Mr. Krawetz began by explaining the election context and why the 2019 Ukrainian presidential election was interesting. There were 7 key reasons that the 2019 election was very important. The first reason is that Ukraine has been embroiled in 5+ years of war since the Euromaidan crisis stemming from pro-Europe protests in Kiev in 2014. It has resulted in 13,000 people dead, 1.5 million displaced and 5 million voters disenfranchised. The second reason is due to the slow recovery from an economic downturn between 2011-2015 that saw the GDP of Ukraine decline by 18.8%, currency devaluation and high inflation. The election was also very complex. On election day there were 39 candidates on the ballot including 30 ‘technical candidates’ which Mr. Krawetz explained later. The fourth factor that played a key role in the election was the fact that oligarchs control the media which is primarily Russian and has a coverage bias and are the primary source of information in Ukraine. The fifth was the lack of legitimate debate between candidates which prevented greater understanding of policy and values. The sixth was the fact that Ukraine was preparing for parliamentary elections which muddied up the political process for citizens. The final factor was the amount of ‘technical candidates’ mentioned above. Along with a graphic Mr. Krawetz explained that technical candidates are running on behalf of other candidates and are solely involved to endorse candidates and throw off voters who might be supporters of their rival candidates.
Ukraine is a large country and observers can be sent anywhere. The two speakers were sent to different places, with Mr. Volkov operating in the Kharkiv province and Mr. Krawetz was in the provinces of Khmelnytskyi and Dnipropetrovsk, which included President Volodymyr Zelenskiy’s hometown. The two speakers were stationed at those locations during their time in Ukraine throughout both rounds of the election. In the first round of the election Zelenskiy received 30.24% of the votes, while incumbent Petro Poroshenko placed second with 15.95%. In the second round Zelenskiy won with 73.22% of the votes. Mr. Krawetz used a graphic to highlight the fact that Zelenskiy won almost all of Eastern Ukraine while Poroshenko won a province in the west of the country. With a clear picture of the election and its results the speakers moved on to section 3 of the presentation, to give their own personal analysis of the election discuss why they thought it concluded the way it did.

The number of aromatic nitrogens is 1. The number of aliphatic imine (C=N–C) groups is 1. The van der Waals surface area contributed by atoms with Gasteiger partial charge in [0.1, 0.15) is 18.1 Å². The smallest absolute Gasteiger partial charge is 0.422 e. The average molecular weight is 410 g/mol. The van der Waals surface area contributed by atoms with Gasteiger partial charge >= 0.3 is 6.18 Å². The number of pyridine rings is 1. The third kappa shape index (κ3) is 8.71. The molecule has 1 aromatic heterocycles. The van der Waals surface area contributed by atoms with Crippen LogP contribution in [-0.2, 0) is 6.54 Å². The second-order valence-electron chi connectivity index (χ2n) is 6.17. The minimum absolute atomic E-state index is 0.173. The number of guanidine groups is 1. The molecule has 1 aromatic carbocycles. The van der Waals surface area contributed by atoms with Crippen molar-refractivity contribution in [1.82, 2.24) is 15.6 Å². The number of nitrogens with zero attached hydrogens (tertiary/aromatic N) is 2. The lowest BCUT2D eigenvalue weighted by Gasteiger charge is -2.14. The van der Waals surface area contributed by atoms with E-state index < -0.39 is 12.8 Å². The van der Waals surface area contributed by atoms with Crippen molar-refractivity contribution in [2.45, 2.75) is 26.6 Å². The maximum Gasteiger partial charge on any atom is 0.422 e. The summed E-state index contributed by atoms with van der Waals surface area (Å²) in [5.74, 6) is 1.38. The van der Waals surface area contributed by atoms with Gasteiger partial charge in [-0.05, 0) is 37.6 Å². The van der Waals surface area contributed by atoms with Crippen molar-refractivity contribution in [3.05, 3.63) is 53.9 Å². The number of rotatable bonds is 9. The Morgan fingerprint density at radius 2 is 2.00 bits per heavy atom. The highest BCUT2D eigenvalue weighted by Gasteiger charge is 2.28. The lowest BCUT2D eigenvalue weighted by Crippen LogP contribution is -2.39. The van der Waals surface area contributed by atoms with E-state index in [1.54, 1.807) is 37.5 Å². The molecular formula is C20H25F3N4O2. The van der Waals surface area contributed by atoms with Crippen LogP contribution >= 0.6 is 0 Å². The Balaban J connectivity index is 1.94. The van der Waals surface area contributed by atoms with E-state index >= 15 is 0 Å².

They began this section by discussing why they believe Poroshenko lost. Firstly, Poroshenko’s presidency was a contradiction because he was an oligarch elected following an anti-oligarch revolution. Second, he was unable to fulfill his mandate which was shown mainly by the fact that he did not end the war. Thirdly, his presidency included lots of reforms which was hard on everyday Ukrainians. Lastly, Poroshenko was seen as corrupt and Ukrainians had a decreased tolerance for corruption. Simply put, Poroshenko did not address the issues that Ukrainians focus on.
In the opinions of the speakers, Zelenskiy won on themes of ending the war, fighting corruption, national unity and reconciliation. Not only was he smart about key issues, Zelenskiy is also a young, successful businessman and TV personality so his face was familiar to Ukrainians going into the election. This new young face was ideal for Ukrainians who desired change in leadership with an increase in anti-establishment populist views. Zelenskiy used his youth to run a creative campaign that emphasized TV and social media use to reach voters, and maintained an air of mystery by avoiding interviews and divisive issues. Finally, he had a relevant slogan, “End era of greed, poverty and lies,” in contrast to Poroshenko’s “Army. Language. Faith,” Which didn’t resonate with voters. Overall, it was a highly competitive campaign that resulted in a peaceful transfer of power. Speakers emphasized that Zelenskiy is popular but there is uncertainty on whether or not he will fulfill his mandate. Due to the highly competitive campaign it is now more important than ever that the western world remains engaged in the region.
The speakers concluded the presentation and took audience questions, they then thanked the audience as well as the CIC. Branch president Brad Kirbyson proceeded to thank the speakers, the audience, and Oseredok the venue which concluded the event.